The Anti-Slut Shaming Podcast

As I talked about in Monday’s post, shame has been on my mind a whole lot lately, particularly, the shame that we as women allow ourselves to feel in relation to defying gender, societal or religious norms. I think sometimes we hold ourselves to an unrealistic and unfair standard and when we fail to meet it, we let shame creep in and diminish our self-worth.


A few months ago, I discovered the Guys We Fucked podcast and have been binge-listening to past episodes. The podcast is hosted by Corrine Fisher and Krystyna Hutchinson, two New York based comedians who decided to start an “Anti-Slut Shaming” podcast and interview past guys they had fucked. Not only do they interview guys they have fucked, they invite guests on with interesting, honest stories to tell. Corrine and Krystyna are attempting to remove the shame from “sexual exploration” (the term they use to replace “sluttiness”) and speak aloud things so many women are thinking.

Through the honest sharing of topics that range from; one night stands, rape fantasies, masturbation, open relationships, stripping, sex addiction, femesculation (a brilliant term Krystyna invented meaning feeling less like a woman), molestation, depression, suicide, transgenderism, polyamory, etc., the ladies create an open, safe forum to explore, without shame or embarrassment, experiences that many of us may be curious about, but feel ashamed or wrong for contemplating.

Some of my favorite episodes have been incredibly informative and insightful. One of the first I heard was “He Was 13 and You Were 5?” The male guest that day had been molested as a child, and was reflecting about how this affected his adolescent and adult relationships. I found his insight pretty fascinating. I think this is something that unfortunately, happens way too often, but is not often explored and talked about because of shame.

Another episode that I found informative was “Too Late for Plan B, Too Early for an Abortion?” The guest on this episode had an abortion using the abortion pill and described, in detail, her experience. Again, this is not something that is generally talked about for fear of shame. I thought it was incredibly brave of the guest to talk about her experience and could be helpful to anyone considering this as an option.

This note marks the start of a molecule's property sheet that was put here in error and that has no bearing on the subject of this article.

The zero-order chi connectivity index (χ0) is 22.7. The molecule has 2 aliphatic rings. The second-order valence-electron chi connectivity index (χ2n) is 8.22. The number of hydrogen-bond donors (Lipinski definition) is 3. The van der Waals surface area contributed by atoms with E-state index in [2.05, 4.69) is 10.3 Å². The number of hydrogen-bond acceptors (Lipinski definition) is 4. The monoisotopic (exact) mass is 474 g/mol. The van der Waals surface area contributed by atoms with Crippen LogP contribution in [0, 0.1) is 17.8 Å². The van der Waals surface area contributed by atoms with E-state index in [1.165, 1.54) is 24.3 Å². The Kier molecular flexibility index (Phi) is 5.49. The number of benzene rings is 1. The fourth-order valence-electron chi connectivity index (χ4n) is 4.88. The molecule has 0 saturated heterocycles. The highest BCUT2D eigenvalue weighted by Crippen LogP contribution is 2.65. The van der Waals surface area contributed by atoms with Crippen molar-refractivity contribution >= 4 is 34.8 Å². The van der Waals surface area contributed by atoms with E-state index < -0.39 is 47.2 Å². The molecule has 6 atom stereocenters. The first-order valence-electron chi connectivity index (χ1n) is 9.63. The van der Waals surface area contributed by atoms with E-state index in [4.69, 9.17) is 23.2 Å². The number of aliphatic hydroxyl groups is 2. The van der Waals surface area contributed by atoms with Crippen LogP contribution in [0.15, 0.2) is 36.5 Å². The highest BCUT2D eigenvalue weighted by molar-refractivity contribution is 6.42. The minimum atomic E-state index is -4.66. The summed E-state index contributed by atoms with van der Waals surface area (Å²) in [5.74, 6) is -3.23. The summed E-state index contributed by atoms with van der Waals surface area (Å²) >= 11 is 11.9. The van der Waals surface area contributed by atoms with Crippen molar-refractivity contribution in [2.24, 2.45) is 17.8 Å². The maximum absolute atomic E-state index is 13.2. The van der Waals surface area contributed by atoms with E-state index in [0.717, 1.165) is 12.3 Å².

Episodes that I am looking forward to listening to are entitled: “How Did Being A Pimp Affect You Emotionally?” “Tim Curry Hit on Your Dad?” and “Did Your Wife Know You Were Gay?”

Corrine and Krystyna do inject humor and a lightness that is needed at times, but they also have created a platform for honest, open and intelligent rhetoric on a broad range of topics. They encourage truthful, empowering conversations and normalize women as sexual beings with varied preferences.

If this sounds interesting to you, check them out on SoundCloud or iTunes. I would love to know your thoughts on their podcast!

Mantra Monday: You Are So Worth Loving

you are so worth loving

You are so worth loving.

Did you know that? Did you forget it somewhere along your journey? Have you lost hope that it’s true? There have definitely been times in my life when I did not believe I was worth loving, or not as much as I used to be.

I had a few conversations this week that showed me I am not the only one who has felt this way. I was able to share and connect with some important women in my life who have also felt unworthy to be loved. I am sure men feel this way, as well, but I think this is particularly a problem for women. Particularly, around the experiences we have had that have caused SHAME, and subsequently translating into feelings of diminished worth and an overall “no-good-ness.”

Why do we do this to ourselves? Why do we let other people do this to us? Why do we let societal expectations, gender roles and religious norms dictate the way we feel? As logical, intelligent beings, we often realize that these thought processes are harmful, but as emotional beings, all those expectations (and failing to meet them) can be extremely hurtful and led to feelings of unworthiness.

Other people’s stories of diminished worth have been on my mind and heart and led me to reflect on times I have also allowed my own light to dim. I think about times when my SHAME has held me back from speaking up when I needed to, held me back from moving forward in relationships, career and personal growth, led me to make destructive, unhealthy choices because I was “no-good” anyways.

The time in my own life when I felt the most SHAME was after my divorce. I married far too young and was a divorcee at the age of 26. I was oh, so embarrassed that my poor choices were on display for everyone to see. I was ashamed of my lack of good judgment. I was afraid that people would think I did not hold marriage sacred. I was worried that I would never love again or be worth of love.

Slowly, I begin to heal and re-build up my worth. I learned from my mistakes and caught myself before I made them in future relationships. I got real, ugly, gut-wrenching, in-my-own-face-honest with myself about my own pitfalls and hang ups and starting working through them. I meditated, cried, journaled and continued to call myself on my own bullshit.

I realized I was still worth loving.

And, so are YOU.